Stephen LAM: Defender of Hong Kong's beliefs
Last week, we had a motion debate in the Legislative Council which touched on the core values of Hong Kong. In the main, the debate evolved around freedoms, human rights, the rule of law and democracy.
Freedom of speech is very much alive in Hong Kong. The fact that radio talk-show hosts and callers to various programmes continue to express their views freely on air bears testimony to this.
The rule of law has remained intact since reunification. Since 1997, there have been 1,900 judicial review cases in which the government's position has been challenged. This demonstrates that the government and individuals are all equal before the law.
The Basic Law is the new constitutional foundation for Hong Kong. The power of interpreting the Basic Law rests with the Standing Committee of the National People's Congress, while the Court of Final Appeal has the power of final adjudication over court cases.
This arrangement realises the resumption of the exercise of sovereignty over Hong Kong on one hand, while preserving the common law tradition, on the other. The Standing Committee's interpretation of the Basic Law in April clarifies the legislative procedures required for changing the electoral systems. This provides us with a clear legal foundation in taking things forward.
The government is firmly committed to keeping the upcoming Legco election free, open and honest. The police have immediately begun investigations over suspected cases of improper filing of voter registration forms.
With the publication of the third report by the Constitutional Development Taskforce, different political parties have joined our seminars to put forward specific ideas on electoral reform. We hope that, in time, this will engender a consensus on the way forward. Hong Kong is a unique society. Long before democratic elections to Legco were initiated in the mid-1980s, Hong Kong was already one of the freest societies in Asia, with the rule of law well established. This has been made possible through a variety of circumstances.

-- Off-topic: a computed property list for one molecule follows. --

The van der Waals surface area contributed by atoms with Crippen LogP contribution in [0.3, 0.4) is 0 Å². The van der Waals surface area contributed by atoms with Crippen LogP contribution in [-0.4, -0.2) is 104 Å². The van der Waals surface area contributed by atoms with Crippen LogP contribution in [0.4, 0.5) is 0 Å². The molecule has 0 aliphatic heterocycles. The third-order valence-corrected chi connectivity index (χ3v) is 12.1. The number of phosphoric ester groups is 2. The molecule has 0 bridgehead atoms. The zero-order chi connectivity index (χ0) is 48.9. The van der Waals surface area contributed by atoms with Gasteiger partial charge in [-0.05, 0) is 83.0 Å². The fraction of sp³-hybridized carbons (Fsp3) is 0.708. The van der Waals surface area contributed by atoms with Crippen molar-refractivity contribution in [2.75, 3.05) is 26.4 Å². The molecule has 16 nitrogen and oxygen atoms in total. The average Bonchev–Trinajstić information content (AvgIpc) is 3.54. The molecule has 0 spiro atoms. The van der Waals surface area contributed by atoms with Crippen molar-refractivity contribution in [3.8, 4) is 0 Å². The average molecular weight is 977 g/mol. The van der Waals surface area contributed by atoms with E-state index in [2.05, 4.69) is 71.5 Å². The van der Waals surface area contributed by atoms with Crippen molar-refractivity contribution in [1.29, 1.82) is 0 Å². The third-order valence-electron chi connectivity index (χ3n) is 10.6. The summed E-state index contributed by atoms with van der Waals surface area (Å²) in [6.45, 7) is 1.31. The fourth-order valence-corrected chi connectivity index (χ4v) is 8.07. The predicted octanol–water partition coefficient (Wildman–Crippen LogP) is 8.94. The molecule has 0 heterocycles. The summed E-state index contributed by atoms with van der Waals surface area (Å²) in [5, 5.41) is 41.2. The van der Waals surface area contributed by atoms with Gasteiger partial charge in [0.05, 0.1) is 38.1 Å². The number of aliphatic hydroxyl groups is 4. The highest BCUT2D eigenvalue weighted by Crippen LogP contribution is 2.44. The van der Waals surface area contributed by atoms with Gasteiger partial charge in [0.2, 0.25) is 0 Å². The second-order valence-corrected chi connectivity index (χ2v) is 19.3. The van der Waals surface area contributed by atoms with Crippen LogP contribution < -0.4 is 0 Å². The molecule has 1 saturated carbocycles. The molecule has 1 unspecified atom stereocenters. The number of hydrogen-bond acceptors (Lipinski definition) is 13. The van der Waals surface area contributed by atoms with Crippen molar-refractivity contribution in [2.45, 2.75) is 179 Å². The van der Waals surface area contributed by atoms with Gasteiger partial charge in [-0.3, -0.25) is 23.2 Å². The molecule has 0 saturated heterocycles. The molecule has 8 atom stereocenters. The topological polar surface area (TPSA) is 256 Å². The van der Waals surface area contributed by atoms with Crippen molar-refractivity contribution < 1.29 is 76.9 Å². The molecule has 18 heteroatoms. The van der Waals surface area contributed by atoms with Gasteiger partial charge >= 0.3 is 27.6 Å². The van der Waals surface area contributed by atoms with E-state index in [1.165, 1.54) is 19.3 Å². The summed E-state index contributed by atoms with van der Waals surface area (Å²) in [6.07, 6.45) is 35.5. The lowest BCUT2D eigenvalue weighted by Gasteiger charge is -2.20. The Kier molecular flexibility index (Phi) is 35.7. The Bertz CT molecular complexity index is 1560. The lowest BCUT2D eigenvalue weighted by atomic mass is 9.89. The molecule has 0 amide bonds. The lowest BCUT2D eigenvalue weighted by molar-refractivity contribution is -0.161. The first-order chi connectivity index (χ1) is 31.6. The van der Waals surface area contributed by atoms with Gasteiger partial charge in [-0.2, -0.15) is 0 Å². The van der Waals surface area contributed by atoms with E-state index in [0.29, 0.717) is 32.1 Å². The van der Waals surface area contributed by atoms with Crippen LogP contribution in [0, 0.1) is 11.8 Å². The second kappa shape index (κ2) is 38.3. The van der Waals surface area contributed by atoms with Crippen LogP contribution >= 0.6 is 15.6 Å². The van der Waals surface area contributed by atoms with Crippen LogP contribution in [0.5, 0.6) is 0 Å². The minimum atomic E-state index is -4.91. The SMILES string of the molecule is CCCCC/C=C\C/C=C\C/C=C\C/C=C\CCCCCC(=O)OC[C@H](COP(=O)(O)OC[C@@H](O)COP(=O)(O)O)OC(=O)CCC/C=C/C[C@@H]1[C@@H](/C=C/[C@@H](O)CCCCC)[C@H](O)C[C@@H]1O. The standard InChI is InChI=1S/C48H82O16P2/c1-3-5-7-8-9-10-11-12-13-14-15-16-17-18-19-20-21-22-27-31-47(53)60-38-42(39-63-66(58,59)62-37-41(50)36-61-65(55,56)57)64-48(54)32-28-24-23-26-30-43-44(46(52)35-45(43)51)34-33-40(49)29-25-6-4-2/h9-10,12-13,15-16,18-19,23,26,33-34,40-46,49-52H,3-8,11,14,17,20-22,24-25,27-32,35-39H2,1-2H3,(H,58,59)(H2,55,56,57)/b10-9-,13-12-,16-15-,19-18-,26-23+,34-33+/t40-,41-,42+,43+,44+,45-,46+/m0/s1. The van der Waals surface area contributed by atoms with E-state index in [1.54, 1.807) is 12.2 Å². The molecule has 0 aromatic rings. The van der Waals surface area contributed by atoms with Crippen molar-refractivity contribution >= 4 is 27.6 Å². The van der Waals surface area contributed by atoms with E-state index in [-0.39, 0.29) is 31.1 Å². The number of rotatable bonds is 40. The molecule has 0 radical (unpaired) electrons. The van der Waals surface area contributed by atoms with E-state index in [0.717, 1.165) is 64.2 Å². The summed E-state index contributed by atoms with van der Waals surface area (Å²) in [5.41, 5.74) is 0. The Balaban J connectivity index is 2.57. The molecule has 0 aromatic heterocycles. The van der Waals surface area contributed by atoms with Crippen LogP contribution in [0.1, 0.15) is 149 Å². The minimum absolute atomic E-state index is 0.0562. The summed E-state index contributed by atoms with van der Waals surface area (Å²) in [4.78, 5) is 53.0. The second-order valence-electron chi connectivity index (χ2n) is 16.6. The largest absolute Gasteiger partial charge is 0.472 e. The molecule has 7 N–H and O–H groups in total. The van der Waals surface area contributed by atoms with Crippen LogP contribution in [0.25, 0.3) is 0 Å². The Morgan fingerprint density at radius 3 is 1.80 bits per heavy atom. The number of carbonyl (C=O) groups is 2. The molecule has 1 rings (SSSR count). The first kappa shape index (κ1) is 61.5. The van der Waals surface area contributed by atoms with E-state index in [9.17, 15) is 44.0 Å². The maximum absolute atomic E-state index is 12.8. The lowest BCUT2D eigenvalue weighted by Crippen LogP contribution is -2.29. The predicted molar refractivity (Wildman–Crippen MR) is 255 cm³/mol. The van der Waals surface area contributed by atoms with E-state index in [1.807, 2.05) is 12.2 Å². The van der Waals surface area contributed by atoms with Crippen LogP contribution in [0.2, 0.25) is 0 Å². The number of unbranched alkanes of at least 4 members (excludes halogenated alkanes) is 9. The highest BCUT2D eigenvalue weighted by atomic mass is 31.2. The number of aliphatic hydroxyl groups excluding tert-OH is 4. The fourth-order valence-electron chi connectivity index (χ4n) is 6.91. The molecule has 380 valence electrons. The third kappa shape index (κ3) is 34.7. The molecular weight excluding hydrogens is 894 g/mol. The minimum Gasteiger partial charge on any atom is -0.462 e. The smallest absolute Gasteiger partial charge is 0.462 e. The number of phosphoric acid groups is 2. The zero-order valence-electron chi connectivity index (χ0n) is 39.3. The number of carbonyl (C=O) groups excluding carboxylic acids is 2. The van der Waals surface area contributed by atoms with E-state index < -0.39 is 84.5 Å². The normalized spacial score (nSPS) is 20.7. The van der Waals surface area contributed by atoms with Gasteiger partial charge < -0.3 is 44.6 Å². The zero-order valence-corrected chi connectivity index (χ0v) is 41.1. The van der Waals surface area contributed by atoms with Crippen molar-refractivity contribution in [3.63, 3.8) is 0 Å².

We have the common law as our legal foundation. We set up our first law school in the late 1960s, enabling us to groom local legal talent. They have become judges and legislators. The Independent Commission Against Corruption was established in the 1970s to strengthen the rule of law and to safeguard a level playing field. The establishment of the Court of Final Appeal preserves our common-law system. And we also have the Bill of Rights. Our current institutions are adequate enough to protect freedoms, human rights and the rule of law in Hong Kong. The pursuit of democracy represents another collective challenge for the community. The ultimate aim of universal suffrage enshrined in the Basic Law is accepted by all. The current debate on constitutional development should, therefore, be about the pace and form of further progress. We should ensure that any change in our electoral systems would be conducive to enhancing governance, balancing the interests of different sectors and broadening the representativeness of our electoral systems.
Ever since the days of the Joint Declaration, government colleagues have strived to strengthen our institutions.
We will endeavour to build a consensus that brings our electoral systems closer to the ultimate aim of universal suffrage.
In the final analysis, Hong Kong's core values are not the preserve of the government or any political organisation. They represent the beliefs of Hong Kong people and they underpin our way of life.
The government, political parties and all who have a role to play in public life have a common mission to protect these values in the interest of the people of Hong Kong.
Stephen Lam Sui-lung is Secretary for Constitutional Affairs.